Ashley McBryde's still pinching herself
THERE can't be too many artists who score a Grammy nomination with their first album, but it's one that Ashley McBryde is more than happy to take.
While preparing for her first performance at CMC Rocks, Ashley took time out to chat with The Queensland Times about her rise to fame, against all the odds.
Her debut album Girl Going Nowhere was nominated for a Grammy, which makes her a member of a very elite club.
"When I found out I called my mum and told her I'd been nominated for a Grammy award, and I Id that every day, it just didn't feel real," Ms McBryde said. "It still didn't until I walked to my seat at the Grammys, took my seat and Quincy Jones is sitting in front of me.
"He turns around and introduces himself. It's Quincy. Jones. How do you deal with that?"
Ashley has been on the road since mid-February, and after a show in Melbourne shot up to Ipswich to perform at CMC Rocks, the biggest country music festival in Queensland.
Ashley says that she gets a real buzz out of playing big events like CMC.
"I don't want to call it 'angry', but I feel like when I'm at a big festival I feel like how an athlete feels before a race. I want to get on there and just do it. There's something different, something special about playing festivals, it's the energy from the fans. You have all the other artists there supporting you, and as soon as you hit the stage, that energy hits your nostrils and I'm like 'let's do this!'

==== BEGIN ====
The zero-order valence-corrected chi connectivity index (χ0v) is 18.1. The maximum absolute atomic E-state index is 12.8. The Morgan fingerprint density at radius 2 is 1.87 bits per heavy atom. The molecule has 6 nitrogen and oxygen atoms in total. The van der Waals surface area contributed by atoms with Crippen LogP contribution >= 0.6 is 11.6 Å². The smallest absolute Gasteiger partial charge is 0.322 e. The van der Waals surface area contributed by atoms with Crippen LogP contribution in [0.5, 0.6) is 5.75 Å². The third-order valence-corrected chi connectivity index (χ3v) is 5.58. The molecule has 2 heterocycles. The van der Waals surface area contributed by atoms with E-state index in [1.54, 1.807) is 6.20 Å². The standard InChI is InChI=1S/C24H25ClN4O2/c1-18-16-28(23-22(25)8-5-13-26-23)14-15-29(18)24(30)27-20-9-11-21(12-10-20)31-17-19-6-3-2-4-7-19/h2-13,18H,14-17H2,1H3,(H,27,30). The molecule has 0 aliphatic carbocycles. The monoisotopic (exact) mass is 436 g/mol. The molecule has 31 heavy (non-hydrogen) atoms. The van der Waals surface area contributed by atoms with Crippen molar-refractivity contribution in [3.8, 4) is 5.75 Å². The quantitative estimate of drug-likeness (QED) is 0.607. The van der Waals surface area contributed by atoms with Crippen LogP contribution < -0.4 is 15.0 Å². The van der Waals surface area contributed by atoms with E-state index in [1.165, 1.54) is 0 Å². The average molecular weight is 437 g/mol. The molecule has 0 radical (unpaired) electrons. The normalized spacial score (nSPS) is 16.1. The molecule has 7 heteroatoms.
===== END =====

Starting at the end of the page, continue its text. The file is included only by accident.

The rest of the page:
"Plus, I love to hang backstage to watch as I don't like to cause a ruckus in the crowd, but I am tempted to put on a hoodie tonight and blend in to the crowd."
Here debut album Girl Going Nowhere features in the title track mention of all the years of playing live before she got her big break, and it is something that she clings on to.
"I still get a buzz from people singing along to my songs, if that was in a bottle or a pill I'd be a junkie, it's something you only get from a live crowd," Ashley said. "I'm from Arkansas and here I am sitting in Australia!
"My feeling never changed, that this is who I wanted to be, and this is what I wanted to do. If someone told me how many bad gigs I'd have to play, for crap money, in a crap slot, standing in front of a sports game on a big screen. It might have scared me off at 17, or 18 but I wasn't doing it because I had to mark off a certain amount of shows before good things started to happen.... I did it cos I love it.
"Plus, I always remember that at any second this could go away."